- water bubbles and goo (examples: make eggshell paint bombs, make a giant water bag, make easy sprinklers with things like water bottles or pool noodles)
- lurking after dark (examples: have a glow stick hunt, make a zombie by wrapping someone in plastic wrap and duct tape and cutting it off and giving it a head)
I love so much about this book! I love that the book is filled with pictures of real kids actually doing all the activities, and not stock images. I also love the focus on child-led fun, nature play and encouraging mild risk-taking (which we know is very important in raising resilient, creative, self confident kids). I also love that the author encourages letting your yard be wild and kid-friendly instead of sterile and uninviting. And of course I love the fact that it encourages kids to happily get outside and stay outside. I knew that my 11 y/o especially would be thrilled with a lot of the ideas.
What I don’t love quite so much– This book just isn’t going to work for all families. We are lucky enough to have a large yard but so many of the ideas aren’t possible for us. She encourages you to build a high fence so your mess won’t bother anybody but her ideas are frequently the kind of things that towns like mine and homeowners associations frankly ban. I can’t let my grass grow long and mow spirals in it. We had tires and logs in our back yard play area for the kids to create with and we got written up by the city for it. And creating a “wall of noise” (hanging pots and pans and other loud things to bang on) or hanging drums and cymbals outside is just not something I would EVER do to my neighbors. These things are wonderful ideas if you live in the country. In the city? You may not have the room or the permission for much of it.
That’s not to say the book isn’t still full of so many great ideas you’ll be glad you got it. There really are oodles of fun things to do even if you live in a town like mine or have a tiny back yard in the city. But you may find that many of them are just not going to work for you.
Other small qualms —
1. There are a few times in the book where the author gives advice that I found frankly dangerous or really annoying. At one point she lists other items to use for sledding besides sleds and lists old doors and wooden drawers. My middle son is on a first name basis with our local ER staff and that’s with me having the sense not to let him hurl himself down a snowy hill on a wooden door. I can’t fathom how anybody could think that wouldn’t result in broken bones or a head wound. She also says you can plant elderberries to snack on and throw at people. As an author of an elderberry foraging book and cookbook, this horrified me on two levels. First of all, you should never eat elderberries raw as they’re mildly toxic if they’re not dried or cooked. Secondly, elderberries are too fabulous to waste tossing at people. 🙂 And then there’s advice like to toss eggshells full of paint at your fence, driveway and trees, saying, “the eggshells will compost into the lawn and the paint will wash away, so you don’t even have to clean up.” What? Wow, my neighbors would love me even more if we pelted everything in sight with eggshells full of paint and then waited for the next rain to clean it up for us!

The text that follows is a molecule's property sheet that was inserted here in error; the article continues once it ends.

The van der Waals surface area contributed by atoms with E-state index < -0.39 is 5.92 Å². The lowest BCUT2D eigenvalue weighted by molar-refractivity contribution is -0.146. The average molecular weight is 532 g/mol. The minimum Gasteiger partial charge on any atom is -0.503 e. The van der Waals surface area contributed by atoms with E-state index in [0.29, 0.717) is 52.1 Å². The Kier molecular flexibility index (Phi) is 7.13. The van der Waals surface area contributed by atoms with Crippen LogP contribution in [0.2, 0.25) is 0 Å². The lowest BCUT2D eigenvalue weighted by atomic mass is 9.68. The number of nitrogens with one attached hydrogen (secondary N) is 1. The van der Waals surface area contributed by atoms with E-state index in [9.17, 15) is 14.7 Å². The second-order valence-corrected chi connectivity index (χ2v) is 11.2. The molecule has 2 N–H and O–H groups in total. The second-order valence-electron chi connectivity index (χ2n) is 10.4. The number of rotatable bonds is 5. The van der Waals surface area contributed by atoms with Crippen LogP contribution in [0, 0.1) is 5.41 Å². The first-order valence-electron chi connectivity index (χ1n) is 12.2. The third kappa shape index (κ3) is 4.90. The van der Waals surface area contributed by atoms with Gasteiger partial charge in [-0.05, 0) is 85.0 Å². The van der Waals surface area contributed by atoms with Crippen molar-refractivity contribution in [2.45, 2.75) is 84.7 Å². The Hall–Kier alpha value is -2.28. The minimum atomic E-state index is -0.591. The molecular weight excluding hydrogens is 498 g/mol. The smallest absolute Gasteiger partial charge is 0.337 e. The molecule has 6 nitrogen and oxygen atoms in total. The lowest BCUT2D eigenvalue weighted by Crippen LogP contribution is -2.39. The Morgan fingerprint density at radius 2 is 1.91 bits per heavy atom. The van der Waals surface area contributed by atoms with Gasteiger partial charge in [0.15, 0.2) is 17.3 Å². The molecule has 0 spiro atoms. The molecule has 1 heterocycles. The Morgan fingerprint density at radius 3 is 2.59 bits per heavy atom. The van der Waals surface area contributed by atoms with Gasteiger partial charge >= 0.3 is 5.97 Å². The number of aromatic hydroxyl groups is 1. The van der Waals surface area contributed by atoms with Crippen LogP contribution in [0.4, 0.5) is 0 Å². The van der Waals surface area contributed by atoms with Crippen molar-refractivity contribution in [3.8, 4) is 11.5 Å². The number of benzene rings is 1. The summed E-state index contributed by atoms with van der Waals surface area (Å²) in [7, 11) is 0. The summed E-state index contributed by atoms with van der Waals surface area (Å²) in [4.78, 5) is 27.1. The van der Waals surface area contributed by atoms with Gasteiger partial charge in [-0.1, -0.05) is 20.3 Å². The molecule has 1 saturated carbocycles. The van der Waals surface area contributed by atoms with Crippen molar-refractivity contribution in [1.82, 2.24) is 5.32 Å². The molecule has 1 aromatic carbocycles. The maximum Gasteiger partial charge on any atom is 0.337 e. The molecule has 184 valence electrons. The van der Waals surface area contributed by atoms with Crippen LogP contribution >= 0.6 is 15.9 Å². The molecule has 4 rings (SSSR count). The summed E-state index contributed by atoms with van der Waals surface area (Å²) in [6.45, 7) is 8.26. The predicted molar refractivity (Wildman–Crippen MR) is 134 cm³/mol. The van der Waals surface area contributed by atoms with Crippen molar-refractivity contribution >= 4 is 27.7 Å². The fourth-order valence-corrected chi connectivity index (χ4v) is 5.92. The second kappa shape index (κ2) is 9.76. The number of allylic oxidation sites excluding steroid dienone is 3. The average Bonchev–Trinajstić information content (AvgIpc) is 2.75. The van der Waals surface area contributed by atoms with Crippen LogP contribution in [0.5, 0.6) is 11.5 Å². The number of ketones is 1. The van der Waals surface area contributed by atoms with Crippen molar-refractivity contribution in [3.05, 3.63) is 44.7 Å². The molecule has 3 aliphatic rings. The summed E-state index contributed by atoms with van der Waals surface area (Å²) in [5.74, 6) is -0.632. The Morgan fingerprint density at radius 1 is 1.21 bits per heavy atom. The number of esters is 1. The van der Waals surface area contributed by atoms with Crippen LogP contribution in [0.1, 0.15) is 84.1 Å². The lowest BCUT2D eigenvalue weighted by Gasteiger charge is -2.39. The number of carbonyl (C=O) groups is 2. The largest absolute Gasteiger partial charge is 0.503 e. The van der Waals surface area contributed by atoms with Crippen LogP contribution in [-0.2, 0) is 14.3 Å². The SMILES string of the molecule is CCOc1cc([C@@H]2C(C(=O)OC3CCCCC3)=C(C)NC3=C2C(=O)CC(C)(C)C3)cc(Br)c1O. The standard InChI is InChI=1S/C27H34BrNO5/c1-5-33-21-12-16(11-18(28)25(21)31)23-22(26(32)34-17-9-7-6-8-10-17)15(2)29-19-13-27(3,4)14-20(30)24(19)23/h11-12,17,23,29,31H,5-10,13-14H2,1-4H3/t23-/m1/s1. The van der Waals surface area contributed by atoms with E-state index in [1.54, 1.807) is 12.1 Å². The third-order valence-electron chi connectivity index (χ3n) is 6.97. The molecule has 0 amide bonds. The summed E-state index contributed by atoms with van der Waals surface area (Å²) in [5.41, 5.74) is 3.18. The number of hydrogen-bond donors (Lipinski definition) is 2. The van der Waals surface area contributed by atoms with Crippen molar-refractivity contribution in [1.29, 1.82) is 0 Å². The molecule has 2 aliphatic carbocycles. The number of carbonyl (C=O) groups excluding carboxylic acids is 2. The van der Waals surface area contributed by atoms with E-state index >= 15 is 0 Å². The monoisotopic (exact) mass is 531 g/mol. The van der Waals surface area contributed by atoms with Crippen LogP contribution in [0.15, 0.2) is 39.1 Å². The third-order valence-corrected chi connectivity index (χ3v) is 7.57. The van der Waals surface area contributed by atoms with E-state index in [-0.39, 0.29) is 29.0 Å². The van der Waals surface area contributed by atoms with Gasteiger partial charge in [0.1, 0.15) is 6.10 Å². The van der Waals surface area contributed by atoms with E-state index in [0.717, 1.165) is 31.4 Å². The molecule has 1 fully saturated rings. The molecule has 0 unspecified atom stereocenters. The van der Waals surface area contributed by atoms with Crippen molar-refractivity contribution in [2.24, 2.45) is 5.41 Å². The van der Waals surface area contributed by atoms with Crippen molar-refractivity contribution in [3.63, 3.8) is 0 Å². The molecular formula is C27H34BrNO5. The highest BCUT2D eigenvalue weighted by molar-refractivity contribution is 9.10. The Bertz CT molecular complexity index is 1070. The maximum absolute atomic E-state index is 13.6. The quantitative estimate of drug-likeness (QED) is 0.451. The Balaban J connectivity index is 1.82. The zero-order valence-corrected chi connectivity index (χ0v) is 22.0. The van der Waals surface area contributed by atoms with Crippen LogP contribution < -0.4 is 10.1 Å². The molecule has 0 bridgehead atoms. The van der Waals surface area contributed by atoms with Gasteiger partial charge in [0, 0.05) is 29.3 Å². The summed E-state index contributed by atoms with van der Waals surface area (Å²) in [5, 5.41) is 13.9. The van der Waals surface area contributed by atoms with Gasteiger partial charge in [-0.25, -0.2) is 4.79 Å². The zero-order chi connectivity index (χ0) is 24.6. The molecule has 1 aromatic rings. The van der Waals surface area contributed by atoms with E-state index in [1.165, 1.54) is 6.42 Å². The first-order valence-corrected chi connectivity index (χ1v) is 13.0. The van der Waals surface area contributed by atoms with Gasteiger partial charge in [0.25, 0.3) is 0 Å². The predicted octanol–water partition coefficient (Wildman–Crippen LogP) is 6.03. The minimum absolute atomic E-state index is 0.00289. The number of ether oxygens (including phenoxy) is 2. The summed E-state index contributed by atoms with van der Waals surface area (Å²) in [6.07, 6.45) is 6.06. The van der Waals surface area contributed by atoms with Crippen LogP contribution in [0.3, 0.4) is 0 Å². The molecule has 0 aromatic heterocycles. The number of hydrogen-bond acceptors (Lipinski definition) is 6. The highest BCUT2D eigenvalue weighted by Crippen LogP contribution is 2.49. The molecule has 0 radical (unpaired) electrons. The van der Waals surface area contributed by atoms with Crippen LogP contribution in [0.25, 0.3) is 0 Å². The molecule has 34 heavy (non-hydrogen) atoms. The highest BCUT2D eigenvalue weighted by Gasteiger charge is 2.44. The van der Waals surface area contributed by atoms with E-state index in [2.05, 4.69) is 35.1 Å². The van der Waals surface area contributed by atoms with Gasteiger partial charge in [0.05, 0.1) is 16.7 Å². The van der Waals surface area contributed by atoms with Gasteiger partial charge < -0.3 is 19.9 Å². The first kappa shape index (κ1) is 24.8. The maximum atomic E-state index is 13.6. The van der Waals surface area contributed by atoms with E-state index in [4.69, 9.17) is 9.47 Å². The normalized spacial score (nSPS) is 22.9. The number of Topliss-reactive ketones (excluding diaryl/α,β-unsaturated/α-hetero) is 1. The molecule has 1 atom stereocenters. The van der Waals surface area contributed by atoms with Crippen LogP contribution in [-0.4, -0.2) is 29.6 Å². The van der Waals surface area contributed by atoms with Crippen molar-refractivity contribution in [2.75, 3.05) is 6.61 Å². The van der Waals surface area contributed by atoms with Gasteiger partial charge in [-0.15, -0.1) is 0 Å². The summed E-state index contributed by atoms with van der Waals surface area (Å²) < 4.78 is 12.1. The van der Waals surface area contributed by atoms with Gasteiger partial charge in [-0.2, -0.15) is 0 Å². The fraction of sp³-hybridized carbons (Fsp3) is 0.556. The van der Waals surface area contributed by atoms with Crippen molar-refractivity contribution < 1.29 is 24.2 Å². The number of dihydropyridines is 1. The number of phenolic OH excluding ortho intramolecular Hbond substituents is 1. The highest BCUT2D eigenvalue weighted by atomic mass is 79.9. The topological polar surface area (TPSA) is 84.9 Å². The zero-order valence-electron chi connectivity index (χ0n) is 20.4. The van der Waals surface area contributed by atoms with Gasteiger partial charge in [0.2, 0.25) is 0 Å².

2. The book is better suited for middle or upper class families who can afford to buy the loose parts, gadgets, craft supplies, tyvek suits, PVC piping and so on that many of the projects require. It’s also obviously best suited for families who have large yards in safe neighborhoods. It would have been great to even have a chapter specially dedicated to those families who are in small spaces or living on limited means. Yes, many of the projects are relatively low cost but any costs add up for poor families and those kids need wonderful outdoor time too.
Also, one of my kids looked through it and liked it but was sad that he couldn’t do most of them until nice weather (we had 3 feet of snow and drizzly rain outside). There are a few winter activities but the vast majority are warm weather activities.
All that said, this is still a fantastically fun book full of great ideas. This would be a perfect book to give your kids at the start of summer vacation with a gift certificate for some supplies to set them up for a summer of great outdoor fun.
Wild Year Book, by Fiona Danks, Jo Schofield
Games, crafts and adventures to get you outdoors all the year round.
Playing outdoors should be an essential part of growing up: your imagination runs riot, lively activity keeps you fit, and you develop an appreciation and understanding of the natural world. The Wild Year Book gives you 70 different ways to enjoy spending time outdoors, season by season. Perhaps you’ll want to make bows and arrows from saplings in the Spring, play camouflage games in the summer, jump into huge leaf piles in the autumn, or create ice mobiles in the winter. With this book you will never be short of inspiration!
Over 100,000 copies sold of Fiona and Jo’s Going Wild series
This is another by Fiona Danks, because frankly all of her nature books are great. There are lots of fun and simple ideas for kids to play outside in all seasons. Many of these are nothing new for those of us who read a ton of outdoor fun books but it’s great inspiration.
There are many photos of the kids actually doing the activities as opposed to stock photos. A great resource for fun ways for children to have fun year-round.